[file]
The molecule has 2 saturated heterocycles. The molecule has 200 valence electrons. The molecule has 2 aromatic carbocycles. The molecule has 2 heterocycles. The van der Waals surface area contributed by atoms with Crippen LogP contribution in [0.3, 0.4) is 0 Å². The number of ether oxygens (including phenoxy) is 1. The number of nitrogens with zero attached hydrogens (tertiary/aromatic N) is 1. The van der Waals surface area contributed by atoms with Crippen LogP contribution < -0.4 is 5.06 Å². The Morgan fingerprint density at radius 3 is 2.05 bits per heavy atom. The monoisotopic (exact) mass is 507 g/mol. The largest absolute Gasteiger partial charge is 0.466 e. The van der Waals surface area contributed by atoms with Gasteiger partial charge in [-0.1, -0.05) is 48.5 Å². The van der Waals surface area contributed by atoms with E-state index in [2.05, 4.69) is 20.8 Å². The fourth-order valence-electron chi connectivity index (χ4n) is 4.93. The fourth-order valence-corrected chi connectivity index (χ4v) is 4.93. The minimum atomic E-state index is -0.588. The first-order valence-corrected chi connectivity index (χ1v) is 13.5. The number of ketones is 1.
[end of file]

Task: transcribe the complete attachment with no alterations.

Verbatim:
The molecule has 2 saturated heterocycles. The molecule has 200 valence electrons. The molecule has 2 aromatic carbocycles. The molecule has 2 heterocycles. The van der Waals surface area contributed by atoms with Crippen LogP contribution in [0.3, 0.4) is 0 Å². The number of ether oxygens (including phenoxy) is 1. The number of nitrogens with zero attached hydrogens (tertiary/aromatic N) is 1. The van der Waals surface area contributed by atoms with Crippen LogP contribution < -0.4 is 5.06 Å². The Morgan fingerprint density at radius 3 is 2.05 bits per heavy atom. The monoisotopic (exact) mass is 507 g/mol. The largest absolute Gasteiger partial charge is 0.466 e. The van der Waals surface area contributed by atoms with Gasteiger partial charge in [-0.1, -0.05) is 48.5 Å². The van der Waals surface area contributed by atoms with E-state index in [2.05, 4.69) is 20.8 Å². The fourth-order valence-electron chi connectivity index (χ4n) is 4.93. The fourth-order valence-corrected chi connectivity index (χ4v) is 4.93. The minimum atomic E-state index is -0.588. The first-order valence-corrected chi connectivity index (χ1v) is 13.5. The number of ketones is 1.